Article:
With my work, I aim to make people more aware of the spaces around them by framing the details that are often overlooked when moving through transitory spaces. For example, the way that light flickers in-between railings when you move past them. I focus on those points where there is a discrepancy between what we think we see and what we are actually seeing. I use architectural materials - neon, stone, glass, concrete and steel – combining these in my works to consider urban spaces as systems comprised of balance, weight, and fragility. Recently I have begun combining materials found in the artist's studio such as paint and silicone alongside printed media to create sculptures using layers of material.
I investigate our relationship with the built environment, how this is changing and how we are caught between altering states of flux and stability. I do this by creating works that are layers upon layers of print, precariously or imposingly balanced on one point, by using more fragile materials to prop up heavier masses, or by unusual combinations of materials such as the submersion of neon into water.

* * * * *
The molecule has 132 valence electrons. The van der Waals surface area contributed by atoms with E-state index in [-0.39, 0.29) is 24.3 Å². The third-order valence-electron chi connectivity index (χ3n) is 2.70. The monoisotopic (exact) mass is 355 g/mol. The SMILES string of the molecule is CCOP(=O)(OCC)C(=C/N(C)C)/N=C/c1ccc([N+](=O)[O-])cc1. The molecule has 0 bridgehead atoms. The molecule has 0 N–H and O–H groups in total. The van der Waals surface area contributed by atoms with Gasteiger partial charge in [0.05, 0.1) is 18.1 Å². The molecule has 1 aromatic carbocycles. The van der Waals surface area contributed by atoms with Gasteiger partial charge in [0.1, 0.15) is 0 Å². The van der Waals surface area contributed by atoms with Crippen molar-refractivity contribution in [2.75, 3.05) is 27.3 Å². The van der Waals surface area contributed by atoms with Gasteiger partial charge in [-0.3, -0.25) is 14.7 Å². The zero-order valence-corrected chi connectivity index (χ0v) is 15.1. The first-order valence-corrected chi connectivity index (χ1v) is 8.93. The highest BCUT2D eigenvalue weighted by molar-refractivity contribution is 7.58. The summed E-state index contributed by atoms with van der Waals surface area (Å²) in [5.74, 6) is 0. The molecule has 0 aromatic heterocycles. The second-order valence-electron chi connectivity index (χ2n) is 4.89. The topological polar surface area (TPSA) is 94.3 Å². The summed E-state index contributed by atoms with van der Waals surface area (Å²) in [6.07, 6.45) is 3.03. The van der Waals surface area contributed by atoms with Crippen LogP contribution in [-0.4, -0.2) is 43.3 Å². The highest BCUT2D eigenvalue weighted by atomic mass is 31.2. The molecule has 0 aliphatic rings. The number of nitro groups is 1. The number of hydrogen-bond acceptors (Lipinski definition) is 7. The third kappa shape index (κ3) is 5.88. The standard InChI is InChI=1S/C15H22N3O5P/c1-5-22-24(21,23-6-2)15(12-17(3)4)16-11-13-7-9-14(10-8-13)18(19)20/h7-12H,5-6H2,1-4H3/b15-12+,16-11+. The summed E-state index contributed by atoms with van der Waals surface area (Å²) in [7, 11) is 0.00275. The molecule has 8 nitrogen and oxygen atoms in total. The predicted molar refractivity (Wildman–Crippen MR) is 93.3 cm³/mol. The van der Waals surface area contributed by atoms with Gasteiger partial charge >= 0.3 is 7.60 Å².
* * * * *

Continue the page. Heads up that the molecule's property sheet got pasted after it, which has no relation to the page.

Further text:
Recently, I have been making works about how virtual space is navigated and works that highlight situations where a machine has taken over and caused errors or glitches in the materials. I am interested in the way that natural phenomena such as water and light affect our experience of the world around us. Water represents the passing of time. In my current research, I am focusing on the importance of water within cities and in the duality, that exists between water as a beautiful material that is difficult to control and water as something that is increasingly threatening.
Underpinning all my work are the themes of time, climate change, and urban development in the context of new technologies and post digital culture. I am interested in humans’ ever-increasing reliance on technology and in the flaws and details within this technology.